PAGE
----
Another circumstance when it is advisable to seek expert assistance is when, after joining an operator, a pilot believes it necessary to resign—not because a better job has become available but because of circumstances such as unsafe working conditions or discrimination based on race, sex, or other protected characteristics. The law usually recognizes the concept of “constructive termination”—that is, when an employee is effectively forced to resign—and in these circumstances does not consider the resignation to be a breach of the employment contract. But it also is important to ensure that any decision to resign for those reasons is properly handled to best manage the reimbursement issue, among other matters.

One further question to consider—although unfortunately not easy to answer—is whether the operator may be a “paper tiger.” Just because a contract states that the company can recover training costs from departing pilots doesn’t mean that it will. Enforcing a contract is not cost- or risk-free.

However, to collect monies that they believe are owed to them, employers have other options apart from litigation—such as sending the claim to a collection agency, which may affect a pilot’s credit score, in addition to triggering calls and letters. Additionally, the Pilot Record Improvement Act of 1996 (PRIA) requires operators to respond to inquiries from new employers about a pilot’s past performance. Operators have the option, however, of declining to provide any positive feedback that is not required by law—or even providing negative feedback (such as disciplinary records not related to aircraft operations) along with the legally required records.

Training Contract Issues

Some cases involving training contracts have generated reported court decisions. (It’s likely that many others have been filed but have ended with settlements or decisions that have not been widely distributed.) Below are a few recent examples that illustrate some of the complexities around the issue and the different possible outcomes.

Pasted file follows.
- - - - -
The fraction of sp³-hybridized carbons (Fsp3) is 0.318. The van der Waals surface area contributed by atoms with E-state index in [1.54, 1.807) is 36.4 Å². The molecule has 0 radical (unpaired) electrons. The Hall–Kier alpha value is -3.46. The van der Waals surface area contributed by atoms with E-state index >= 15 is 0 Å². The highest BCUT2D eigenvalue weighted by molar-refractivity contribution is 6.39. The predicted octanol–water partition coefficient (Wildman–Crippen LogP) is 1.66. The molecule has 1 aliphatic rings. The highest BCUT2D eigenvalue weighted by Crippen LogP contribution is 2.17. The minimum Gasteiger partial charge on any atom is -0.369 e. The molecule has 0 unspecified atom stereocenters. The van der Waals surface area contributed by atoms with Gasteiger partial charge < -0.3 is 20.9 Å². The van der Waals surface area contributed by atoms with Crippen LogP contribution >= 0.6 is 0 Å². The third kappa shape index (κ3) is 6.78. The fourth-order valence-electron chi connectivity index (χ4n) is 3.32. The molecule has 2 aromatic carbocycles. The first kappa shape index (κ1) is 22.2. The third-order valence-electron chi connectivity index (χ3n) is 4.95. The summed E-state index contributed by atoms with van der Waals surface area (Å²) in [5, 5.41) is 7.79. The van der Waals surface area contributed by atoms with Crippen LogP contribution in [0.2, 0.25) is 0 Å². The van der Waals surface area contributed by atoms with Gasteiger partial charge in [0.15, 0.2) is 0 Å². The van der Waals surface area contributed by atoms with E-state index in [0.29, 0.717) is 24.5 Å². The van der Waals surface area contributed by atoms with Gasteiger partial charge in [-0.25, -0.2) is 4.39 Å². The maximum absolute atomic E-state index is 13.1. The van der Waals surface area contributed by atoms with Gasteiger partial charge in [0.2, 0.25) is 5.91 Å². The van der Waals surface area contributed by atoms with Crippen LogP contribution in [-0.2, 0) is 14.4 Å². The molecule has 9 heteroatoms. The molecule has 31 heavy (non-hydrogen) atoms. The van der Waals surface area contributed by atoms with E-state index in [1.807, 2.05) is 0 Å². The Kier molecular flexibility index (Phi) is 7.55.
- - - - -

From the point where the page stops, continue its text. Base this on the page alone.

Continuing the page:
• A pilot was hired by a charter operator, with a two-year obligation to reimburse it for his training costs. The pilot left the operator after two months, and the company did not sue until four years later. An Arizona court ruled that the delay exceeded the “statute of limitations”—essentially, the limited time in which the carrier was allowed to sue under the contract—and not only dismissed the case but awarded legal fees to the pilot.
  • In contrast, the same charter operator sued another pilot who had departed after only two months. In this case, the pilot’s defense was that he had been constructively terminated because he had been required to fly an unairworthy aircraft. But the court concluded that the pilot had failed to present sufficient evidence and therefore ruled that the operator could recover not only the training costs ($40,000) but also legal fees from the pilot.
  • A different operator sought reimbursement of training costs from a pilot who quit 18 months into a two-year obligation. A Florida court concluded that the operator was entitled to some but not all of its requested damages and awarded the company $6,600 out of the $20,400 requested. The court’s reasons included that one of the pilot’s certifications that resulted from the training was valid for only one year and the carrier had fully benefited from it. In addition, there was a $2,000 offset due the pilot because the carrier had failed to fully pay him for flights. The court also concluded that the carrier was not entitled to legal fees because it had not prevailed on the majority of the issues.
  • A new complaint was filed earlier this year on behalf of a Part 135 all-cargo carrier’s pilots. The pilots’ complaint states that they are required to repay between $20,000 to $30,000 if they leave the carrier’s employ within 18 to 24 months. The complaint goes on to allege that the received training costs the carrier far less than that amount and that the training is moreover of limited practical value. The case alleges that the repayment obligations violate federal and state law. The carrier has not yet responded to the complaint.

The bottom line: a training contract should be considered the legal equivalent of inclement weather. It doesn’t necessarily mean that you shouldn’t proceed—but you need to understand the conditions and be prepared for what to do if things go wrong.

Author

  • Jol A. Silversmith

    Jol A. Silversmith is an attorney with KMA Zuckert in Washington, D.C. His practice principally involves advising airlines, other aviation-related businesses, trade associations, and governmental entities on issues such as government regulation, international bilateral relations, airport issues, litigation, antitrust, intellectual property, and government affairs.

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Jol A. Silversmith

Jol A. Silversmith

Jol A. Silversmith is an attorney with KMA Zuckert in Washington, D.C. His practice principally involves advising airlines, other aviation-related businesses, trade associations, and governmental entities on issues such as government regulation, international bilateral relations, airport issues, litigation, antitrust, intellectual property, and government affairs.